Pacific (Crassostrea gigas): This species was brought to the U.S. from Japan in the 1920s, because the Olympia (see below) had become almost extinct. It’s a hardy oyster, very disease resistant, and today the most common oyster cultivated on the West Coast and in Europe. In general, these oysters are sweet, mild, and rich. One relatively new trade name you’ll see at oyster bars is Kusshi, which are gigas oysters that look like the wildly popular Kumamoto (see below). They’ve been “tumbled”—continuously rotated in a contraption that looks a bit like a compost tumbler (or a bingo machine) so that they develop a deep cup of a shell instead of a ruffly pointed end.

Olympia (Ostrea lurida): This oyster, the only species indigenous to the West Coast, may be tiny, but the meat is well developed and boasts a deep, coppery flavor. It was so sought after in California restaurants during the gold rush that it was virtually harvested to extinction. Local oystermen fought to preserve it, but in the 1920s and ’30s, pollution took its toll. These days, supplies aren’t exactly abundant, but Oly populations are being reestablished by the Puget Sound Restoration Fund. Its partners include local and state governments, commercial shellfish producers, and Native American tribes.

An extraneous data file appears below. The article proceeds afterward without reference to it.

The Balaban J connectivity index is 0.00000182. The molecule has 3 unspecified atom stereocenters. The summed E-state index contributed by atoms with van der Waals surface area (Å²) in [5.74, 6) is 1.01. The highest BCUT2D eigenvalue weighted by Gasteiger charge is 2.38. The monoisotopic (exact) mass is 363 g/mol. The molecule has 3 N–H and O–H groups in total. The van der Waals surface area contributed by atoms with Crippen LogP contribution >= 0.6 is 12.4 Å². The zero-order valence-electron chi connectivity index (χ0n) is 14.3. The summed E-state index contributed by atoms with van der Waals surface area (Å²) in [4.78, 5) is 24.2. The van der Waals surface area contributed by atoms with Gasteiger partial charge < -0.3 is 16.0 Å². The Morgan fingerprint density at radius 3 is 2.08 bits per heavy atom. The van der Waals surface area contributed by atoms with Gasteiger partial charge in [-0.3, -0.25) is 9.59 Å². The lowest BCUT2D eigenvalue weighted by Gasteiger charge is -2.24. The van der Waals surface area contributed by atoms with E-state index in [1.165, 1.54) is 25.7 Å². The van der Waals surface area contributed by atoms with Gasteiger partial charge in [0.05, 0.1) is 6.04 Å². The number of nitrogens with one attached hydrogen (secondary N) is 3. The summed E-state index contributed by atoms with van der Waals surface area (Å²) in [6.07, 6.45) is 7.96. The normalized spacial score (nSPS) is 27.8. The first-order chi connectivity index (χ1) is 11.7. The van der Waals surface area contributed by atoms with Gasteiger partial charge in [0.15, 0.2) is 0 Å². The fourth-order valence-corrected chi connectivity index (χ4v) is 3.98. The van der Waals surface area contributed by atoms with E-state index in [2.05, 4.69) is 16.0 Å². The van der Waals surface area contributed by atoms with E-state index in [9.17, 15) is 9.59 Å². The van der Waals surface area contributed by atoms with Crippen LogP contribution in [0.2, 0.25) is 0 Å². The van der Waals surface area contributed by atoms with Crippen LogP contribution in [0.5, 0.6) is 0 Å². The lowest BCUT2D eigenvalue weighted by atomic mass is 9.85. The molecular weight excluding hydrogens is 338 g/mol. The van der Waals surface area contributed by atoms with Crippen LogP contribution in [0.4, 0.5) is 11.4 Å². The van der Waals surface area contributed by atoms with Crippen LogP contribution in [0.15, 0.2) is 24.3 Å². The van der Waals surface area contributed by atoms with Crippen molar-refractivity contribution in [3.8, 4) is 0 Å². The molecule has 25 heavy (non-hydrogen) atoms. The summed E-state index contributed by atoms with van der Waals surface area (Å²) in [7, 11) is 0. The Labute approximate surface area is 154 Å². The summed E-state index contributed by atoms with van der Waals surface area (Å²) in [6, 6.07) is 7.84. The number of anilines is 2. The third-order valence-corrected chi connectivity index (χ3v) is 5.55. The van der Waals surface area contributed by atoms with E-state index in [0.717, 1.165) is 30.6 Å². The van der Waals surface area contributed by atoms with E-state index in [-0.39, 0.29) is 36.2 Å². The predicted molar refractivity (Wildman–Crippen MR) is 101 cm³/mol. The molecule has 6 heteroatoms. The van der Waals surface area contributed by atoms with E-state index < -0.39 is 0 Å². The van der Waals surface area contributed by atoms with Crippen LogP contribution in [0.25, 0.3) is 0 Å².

Kumamoto (Crassostrea sikamea): This small, deep-cupped oyster is originally from Kumamoto Prefecture in Japan. It’s now cultivated successfully in Washington, Oregon, California, and even the chilly offshore waters of Mexico. Its petite size and balance of sweetness and brininess make it a raw-bar favorite, especially of novice oyster consumers.